Dem strategist: NYT op-ed from anonymous official is 'self-serving'

Democratic strategist Bishop Garrison on Friday called the anonymous New York Times op-ed that blasts President TrumpDonald John TrumpSchiff urges GOP colleagues to share private concerns about Trump publicly US-China trade talks draw criticism for lack of women in pictures Overnight Defense: Trump to leave 200 troops in Syria | Trump, Kim plan one-on-one meeting | Pentagon asks DHS to justify moving funds for border wall MORE, "self-serving," saying the unnamed author should have raised their concerns through other processes. 

"I disagree with the way the individual, the anonymous person, actually handled this situation," Garrison, interim president at the Truman Project, told Hill.TV's Buck Sexton and Krystal Ball on "Rising."  

"I think if you believe there is a true life issue with the president of the United States, as you've mentioned, we have processes in place. We have laws. We have whistleblower laws that allow you to come forth and put forth those issues that you believe are going to threaten national security and our way of life," he continued.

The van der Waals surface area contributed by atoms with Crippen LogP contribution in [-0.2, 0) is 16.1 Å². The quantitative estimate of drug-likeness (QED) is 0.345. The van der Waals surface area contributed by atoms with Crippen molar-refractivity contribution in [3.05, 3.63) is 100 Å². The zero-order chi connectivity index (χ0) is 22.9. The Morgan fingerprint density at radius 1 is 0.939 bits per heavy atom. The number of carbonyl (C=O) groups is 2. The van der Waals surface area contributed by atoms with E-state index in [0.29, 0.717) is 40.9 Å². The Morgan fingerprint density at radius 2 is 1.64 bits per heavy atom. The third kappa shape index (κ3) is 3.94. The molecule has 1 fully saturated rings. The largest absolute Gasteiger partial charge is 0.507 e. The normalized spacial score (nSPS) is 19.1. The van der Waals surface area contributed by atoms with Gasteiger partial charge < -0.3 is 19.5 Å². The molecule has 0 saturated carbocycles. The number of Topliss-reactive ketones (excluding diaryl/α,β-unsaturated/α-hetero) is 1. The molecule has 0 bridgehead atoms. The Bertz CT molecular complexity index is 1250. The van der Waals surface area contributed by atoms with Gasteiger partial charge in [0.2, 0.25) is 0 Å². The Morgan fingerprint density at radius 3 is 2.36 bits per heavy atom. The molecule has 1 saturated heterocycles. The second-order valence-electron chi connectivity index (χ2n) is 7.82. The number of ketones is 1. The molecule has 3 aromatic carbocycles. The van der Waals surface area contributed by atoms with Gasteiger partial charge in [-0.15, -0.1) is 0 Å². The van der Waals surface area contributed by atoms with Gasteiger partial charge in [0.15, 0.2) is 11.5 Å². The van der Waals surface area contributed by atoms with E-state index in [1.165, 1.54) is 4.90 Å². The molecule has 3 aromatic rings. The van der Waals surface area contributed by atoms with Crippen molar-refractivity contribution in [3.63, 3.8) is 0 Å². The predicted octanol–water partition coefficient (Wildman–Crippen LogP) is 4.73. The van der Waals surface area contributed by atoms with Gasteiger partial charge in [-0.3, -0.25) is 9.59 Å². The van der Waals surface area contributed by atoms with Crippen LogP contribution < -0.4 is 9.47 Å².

"That person should absolutely do that, but because of the way they did it, they put out this self-serving document in a newspaper that the president has vehemently hated ever since he's joined Twitter basically," he said."They've taken the eye off of what the content is, and what they were saying, and refocused it on the process, and made this more of a circus than it needs to be." 
 
Other Democrats, including Rep. Eric SwalwellEric Michael SwalwellDems seize on Times bombshell to push allegations of Trump obstruction Democratic donors stuck in shopping phase of primary Five takeaways from acting AG's fiery House hearing MORE (D-Calif.), have also said the unnamed officials' concerns should have been raised in a different manner. 
 
"His own aides are running a mutiny, and are going rogue, and are undermining his work," Swalwell told CNN this week. "That is wrong. Those people should come forward and present themselves," he said, adding that the unnamed official should not have written the op-ed. 
 
The op-ed's author wrote that while officials within the White House “want the administration to succeed," they have had to work against parts of the president's agenda, as well as his "misguided impulses."
 
Trump has slammed the piece, calling for the Times to turn the author over to the government for national security purposes. 
  

— Julia Manchester